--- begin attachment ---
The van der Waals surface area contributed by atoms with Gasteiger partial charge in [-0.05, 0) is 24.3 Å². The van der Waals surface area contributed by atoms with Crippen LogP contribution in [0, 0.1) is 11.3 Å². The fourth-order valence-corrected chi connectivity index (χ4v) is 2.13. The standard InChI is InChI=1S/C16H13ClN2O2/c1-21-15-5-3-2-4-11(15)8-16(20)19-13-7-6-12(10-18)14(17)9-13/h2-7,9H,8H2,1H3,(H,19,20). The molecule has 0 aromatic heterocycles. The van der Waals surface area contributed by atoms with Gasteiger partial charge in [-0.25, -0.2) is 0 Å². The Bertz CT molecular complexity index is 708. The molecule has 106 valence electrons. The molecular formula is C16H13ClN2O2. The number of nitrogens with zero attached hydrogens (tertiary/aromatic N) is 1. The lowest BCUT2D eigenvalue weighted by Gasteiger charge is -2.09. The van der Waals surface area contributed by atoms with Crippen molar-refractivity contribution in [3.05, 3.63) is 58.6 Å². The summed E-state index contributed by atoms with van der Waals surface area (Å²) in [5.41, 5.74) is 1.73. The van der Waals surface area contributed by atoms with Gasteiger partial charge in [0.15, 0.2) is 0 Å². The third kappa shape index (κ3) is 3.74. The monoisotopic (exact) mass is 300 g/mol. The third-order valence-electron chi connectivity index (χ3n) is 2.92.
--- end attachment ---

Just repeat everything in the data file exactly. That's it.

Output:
The van der Waals surface area contributed by atoms with Gasteiger partial charge in [-0.05, 0) is 24.3 Å². The van der Waals surface area contributed by atoms with Crippen LogP contribution in [0, 0.1) is 11.3 Å². The fourth-order valence-corrected chi connectivity index (χ4v) is 2.13. The standard InChI is InChI=1S/C16H13ClN2O2/c1-21-15-5-3-2-4-11(15)8-16(20)19-13-7-6-12(10-18)14(17)9-13/h2-7,9H,8H2,1H3,(H,19,20). The molecule has 0 aromatic heterocycles. The van der Waals surface area contributed by atoms with Gasteiger partial charge in [-0.25, -0.2) is 0 Å². The Bertz CT molecular complexity index is 708. The molecule has 106 valence electrons. The molecular formula is C16H13ClN2O2. The number of nitrogens with zero attached hydrogens (tertiary/aromatic N) is 1. The lowest BCUT2D eigenvalue weighted by Gasteiger charge is -2.09. The van der Waals surface area contributed by atoms with Crippen molar-refractivity contribution in [3.05, 3.63) is 58.6 Å². The summed E-state index contributed by atoms with van der Waals surface area (Å²) in [5.41, 5.74) is 1.73. The van der Waals surface area contributed by atoms with Gasteiger partial charge in [0.15, 0.2) is 0 Å². The third kappa shape index (κ3) is 3.74. The monoisotopic (exact) mass is 300 g/mol. The third-order valence-electron chi connectivity index (χ3n) is 2.92.